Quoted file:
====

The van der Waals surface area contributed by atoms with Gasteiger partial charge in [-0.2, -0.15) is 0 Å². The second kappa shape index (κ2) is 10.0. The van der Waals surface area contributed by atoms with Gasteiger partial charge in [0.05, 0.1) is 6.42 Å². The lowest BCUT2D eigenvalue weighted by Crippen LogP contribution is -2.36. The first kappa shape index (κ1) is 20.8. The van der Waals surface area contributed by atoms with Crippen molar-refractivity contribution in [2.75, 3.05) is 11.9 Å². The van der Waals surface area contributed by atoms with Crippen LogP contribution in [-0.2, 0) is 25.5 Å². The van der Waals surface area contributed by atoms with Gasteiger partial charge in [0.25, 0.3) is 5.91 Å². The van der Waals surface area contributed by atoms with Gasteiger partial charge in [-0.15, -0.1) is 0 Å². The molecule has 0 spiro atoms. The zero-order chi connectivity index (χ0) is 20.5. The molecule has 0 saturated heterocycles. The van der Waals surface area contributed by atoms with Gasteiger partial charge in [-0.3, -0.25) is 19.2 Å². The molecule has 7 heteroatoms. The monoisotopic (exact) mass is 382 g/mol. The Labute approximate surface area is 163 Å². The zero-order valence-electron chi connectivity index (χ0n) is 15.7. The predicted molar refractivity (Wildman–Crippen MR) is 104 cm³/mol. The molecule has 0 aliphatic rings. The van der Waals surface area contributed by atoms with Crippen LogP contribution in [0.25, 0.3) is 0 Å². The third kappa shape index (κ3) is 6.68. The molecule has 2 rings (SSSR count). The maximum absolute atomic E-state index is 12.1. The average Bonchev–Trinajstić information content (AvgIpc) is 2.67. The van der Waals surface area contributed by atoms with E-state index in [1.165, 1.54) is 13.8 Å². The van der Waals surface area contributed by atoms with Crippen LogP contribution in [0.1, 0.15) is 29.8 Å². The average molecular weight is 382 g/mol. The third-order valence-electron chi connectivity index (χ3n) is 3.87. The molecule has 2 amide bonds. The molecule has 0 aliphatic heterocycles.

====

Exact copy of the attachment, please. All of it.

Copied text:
The van der Waals surface area contributed by atoms with Gasteiger partial charge in [-0.2, -0.15) is 0 Å². The second kappa shape index (κ2) is 10.0. The van der Waals surface area contributed by atoms with Gasteiger partial charge in [0.05, 0.1) is 6.42 Å². The lowest BCUT2D eigenvalue weighted by Crippen LogP contribution is -2.36. The first kappa shape index (κ1) is 20.8. The van der Waals surface area contributed by atoms with Crippen molar-refractivity contribution in [2.75, 3.05) is 11.9 Å². The van der Waals surface area contributed by atoms with Crippen LogP contribution in [-0.2, 0) is 25.5 Å². The van der Waals surface area contributed by atoms with Gasteiger partial charge in [0.25, 0.3) is 5.91 Å². The van der Waals surface area contributed by atoms with Gasteiger partial charge in [-0.15, -0.1) is 0 Å². The molecule has 0 spiro atoms. The zero-order chi connectivity index (χ0) is 20.5. The molecule has 0 saturated heterocycles. The van der Waals surface area contributed by atoms with Gasteiger partial charge in [-0.3, -0.25) is 19.2 Å². The molecule has 7 heteroatoms. The monoisotopic (exact) mass is 382 g/mol. The Labute approximate surface area is 163 Å². The zero-order valence-electron chi connectivity index (χ0n) is 15.7. The predicted molar refractivity (Wildman–Crippen MR) is 104 cm³/mol. The molecule has 0 aliphatic rings. The van der Waals surface area contributed by atoms with Crippen LogP contribution in [0.25, 0.3) is 0 Å². The third kappa shape index (κ3) is 6.68. The molecule has 2 rings (SSSR count). The maximum absolute atomic E-state index is 12.1. The average Bonchev–Trinajstić information content (AvgIpc) is 2.67. The van der Waals surface area contributed by atoms with E-state index in [1.165, 1.54) is 13.8 Å². The van der Waals surface area contributed by atoms with Crippen LogP contribution in [0.1, 0.15) is 29.8 Å². The average molecular weight is 382 g/mol. The third-order valence-electron chi connectivity index (χ3n) is 3.87. The molecule has 2 amide bonds. The molecule has 0 aliphatic heterocycles.